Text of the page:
The local authorities must do poverty mapping by respective areas in an urgent manner to provide the required data on those who are truly poor. This ensures that ultimate beneficiaries are those truly in need of services and social assistance programs.
The current E-Kasih system based on voluntary registration and inputs is inadequate and needs be upgraded to meet the requirements of household targeted.
The government must set up non-profit housing funding for affordable housing construction at state level to provide social housing with low rent rates, build houses for long-term rental tenancies to families, and provide good quality, affordable houses to families that do not own any house.
3. Healthcare services
The general health and mental health of every individual must be a key area of focus. The Skim Peduli Kesihatan untuk Kumpulan B40 (PEKA B40) run by Protect Health Corporation, the not-for-profit company established under the Ministry of Health, needs to be reviewed and recalibrated.
There must be greater focus on mental healthcare services which see an alarming increase in suicides across the nation.
4. Social protection
The Invalidity Pension scheme under SOCSO must be expanded to cover the Informal Sector.
The government should make SOCSO contributions for all informal workers, the small and medium startup companies or even the hawkers (mobile ones, too) who are venturing into food business; mainly for anyone who has a monthly income of RM1,500 per month or less.
5. Focus on the children
Children are highly susceptible to the deleterious effects of living in poverty. Their physical, cognitive and emotional development are influenced by the state of poverty.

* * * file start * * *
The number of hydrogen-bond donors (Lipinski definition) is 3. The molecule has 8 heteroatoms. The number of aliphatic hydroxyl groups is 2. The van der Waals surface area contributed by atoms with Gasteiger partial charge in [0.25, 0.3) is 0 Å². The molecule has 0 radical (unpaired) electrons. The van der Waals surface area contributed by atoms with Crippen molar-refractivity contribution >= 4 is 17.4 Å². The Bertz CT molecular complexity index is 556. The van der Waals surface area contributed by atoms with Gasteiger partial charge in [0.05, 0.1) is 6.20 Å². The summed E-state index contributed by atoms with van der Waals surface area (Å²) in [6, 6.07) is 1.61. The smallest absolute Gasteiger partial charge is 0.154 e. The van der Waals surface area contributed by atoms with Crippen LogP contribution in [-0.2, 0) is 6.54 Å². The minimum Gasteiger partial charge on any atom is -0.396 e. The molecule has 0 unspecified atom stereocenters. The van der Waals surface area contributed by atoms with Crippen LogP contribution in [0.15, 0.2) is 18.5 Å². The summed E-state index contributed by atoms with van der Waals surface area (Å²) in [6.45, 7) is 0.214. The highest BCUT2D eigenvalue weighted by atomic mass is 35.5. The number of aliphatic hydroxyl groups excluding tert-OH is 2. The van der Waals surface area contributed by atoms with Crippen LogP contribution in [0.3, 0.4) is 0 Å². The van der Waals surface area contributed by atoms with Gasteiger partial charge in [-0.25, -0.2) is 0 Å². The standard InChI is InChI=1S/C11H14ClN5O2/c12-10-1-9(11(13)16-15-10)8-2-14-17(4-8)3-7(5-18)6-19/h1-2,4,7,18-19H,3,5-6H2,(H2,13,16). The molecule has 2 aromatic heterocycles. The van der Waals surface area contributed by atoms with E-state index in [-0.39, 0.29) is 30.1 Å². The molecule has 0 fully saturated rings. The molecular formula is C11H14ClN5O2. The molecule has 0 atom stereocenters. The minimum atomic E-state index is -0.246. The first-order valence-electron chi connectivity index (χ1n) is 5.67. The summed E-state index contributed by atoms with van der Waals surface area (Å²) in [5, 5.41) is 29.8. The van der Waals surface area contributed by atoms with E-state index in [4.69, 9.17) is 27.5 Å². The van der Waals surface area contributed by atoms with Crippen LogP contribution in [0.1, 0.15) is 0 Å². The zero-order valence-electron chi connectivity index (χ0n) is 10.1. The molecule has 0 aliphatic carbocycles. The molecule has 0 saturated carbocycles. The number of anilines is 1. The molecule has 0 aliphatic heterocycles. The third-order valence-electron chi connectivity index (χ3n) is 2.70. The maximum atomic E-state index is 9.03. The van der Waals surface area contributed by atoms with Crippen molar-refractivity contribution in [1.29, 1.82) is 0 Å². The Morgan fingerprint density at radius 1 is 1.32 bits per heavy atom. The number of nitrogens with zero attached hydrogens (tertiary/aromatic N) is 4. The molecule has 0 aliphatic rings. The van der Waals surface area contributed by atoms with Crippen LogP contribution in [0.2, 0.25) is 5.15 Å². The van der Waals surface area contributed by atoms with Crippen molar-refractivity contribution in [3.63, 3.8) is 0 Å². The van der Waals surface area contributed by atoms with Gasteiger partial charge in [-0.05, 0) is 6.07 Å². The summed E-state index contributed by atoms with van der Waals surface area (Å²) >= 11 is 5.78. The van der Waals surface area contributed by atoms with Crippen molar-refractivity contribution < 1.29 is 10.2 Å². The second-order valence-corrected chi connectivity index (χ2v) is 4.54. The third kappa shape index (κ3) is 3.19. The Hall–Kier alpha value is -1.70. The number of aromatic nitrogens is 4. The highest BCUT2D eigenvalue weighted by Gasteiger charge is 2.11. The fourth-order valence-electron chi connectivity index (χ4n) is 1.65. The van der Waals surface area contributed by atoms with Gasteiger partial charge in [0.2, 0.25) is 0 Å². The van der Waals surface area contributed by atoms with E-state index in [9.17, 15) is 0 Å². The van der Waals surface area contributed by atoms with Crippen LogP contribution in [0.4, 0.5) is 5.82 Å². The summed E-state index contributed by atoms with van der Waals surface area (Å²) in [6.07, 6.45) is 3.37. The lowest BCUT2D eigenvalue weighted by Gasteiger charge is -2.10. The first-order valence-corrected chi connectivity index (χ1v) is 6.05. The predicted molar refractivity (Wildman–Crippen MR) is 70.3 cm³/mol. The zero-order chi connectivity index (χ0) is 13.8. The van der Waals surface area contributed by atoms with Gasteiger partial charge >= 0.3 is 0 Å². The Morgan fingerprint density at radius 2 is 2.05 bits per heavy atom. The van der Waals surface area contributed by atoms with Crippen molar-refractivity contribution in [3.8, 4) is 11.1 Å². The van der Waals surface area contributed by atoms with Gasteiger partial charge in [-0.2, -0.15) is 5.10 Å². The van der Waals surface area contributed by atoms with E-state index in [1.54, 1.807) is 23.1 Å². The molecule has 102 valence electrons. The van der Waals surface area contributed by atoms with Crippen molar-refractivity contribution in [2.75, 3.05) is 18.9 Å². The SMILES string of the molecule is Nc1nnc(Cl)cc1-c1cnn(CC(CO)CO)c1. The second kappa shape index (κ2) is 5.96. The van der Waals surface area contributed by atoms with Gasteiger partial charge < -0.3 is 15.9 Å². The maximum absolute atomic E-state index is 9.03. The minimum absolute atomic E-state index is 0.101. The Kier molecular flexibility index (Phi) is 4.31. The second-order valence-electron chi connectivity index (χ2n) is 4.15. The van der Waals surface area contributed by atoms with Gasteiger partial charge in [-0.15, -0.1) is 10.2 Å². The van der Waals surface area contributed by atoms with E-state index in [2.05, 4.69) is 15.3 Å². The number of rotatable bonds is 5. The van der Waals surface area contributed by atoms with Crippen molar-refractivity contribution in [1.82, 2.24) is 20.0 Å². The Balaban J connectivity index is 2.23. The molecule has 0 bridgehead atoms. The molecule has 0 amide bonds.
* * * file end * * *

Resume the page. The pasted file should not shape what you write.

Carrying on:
Policy makers and implementers alike often overlook this aspect of poverty.
It is of paramount importance to recalibrate policies to address the difficult challenges of breaking the cycle of inter-generational transmission of poverty in order to provide the children of the B20 households the opportunity for upward social mobility and a better future.
For the care of children from age 0-5 years, the Ministry of Health (MOH) must review and revamp maternity and early childhood services, especially in providing nutrition and newborns.
Simultaneously, the Ministry of Education (MOE) must look into the matter of school-going children who receive aid from the Ministry of Education, and thus increase the primary allocation from RM100 to RM300 per student, and RM150 to RM500 for secondary students.
The two-thirds of Sijil Pelajaran Malaysia (SPM) dropouts must be mandatorily trained in the field of agriculture, motor mechanics, husbandry, food & beverage, mason, electronic and electrical and other types of vocational training for a period of one year.
This program is like the National Service program called Program Latihan Khidmat Negara. By placing them in such a program, these individuals will gain a skill that can help them in obtaining jobs or setting up their own businesses in order to build a better lifestyle for themselves.
The pandemic is the best teacher for all. It just came, ravished and mutated the whole world.
Many are gone. Many are still in hospitals. The damage is far worse than World War I and II. We are being hit by an unseen enemy, not by bullets or bombs, but a pernicious virus.
It is still lingering around. Faces are covered. Graveyards and mortuaries have never been as busy as they are now.
If our government is going to be immersed in politics and their never-ending parliamentary seat tussle to secure who is going to be in power, we will soon immerse into a failed sad state.
Hopefully, we will move forward as per our DYMM Agong’s call to put our nation back into action with pragmatic programs to address the woes of the poor.
Note of Appreciation: A word of thanks to Jayanath Appudurai of SABM for sharing his research paper.
(Ravindran Raman Kutty is an active social worker.)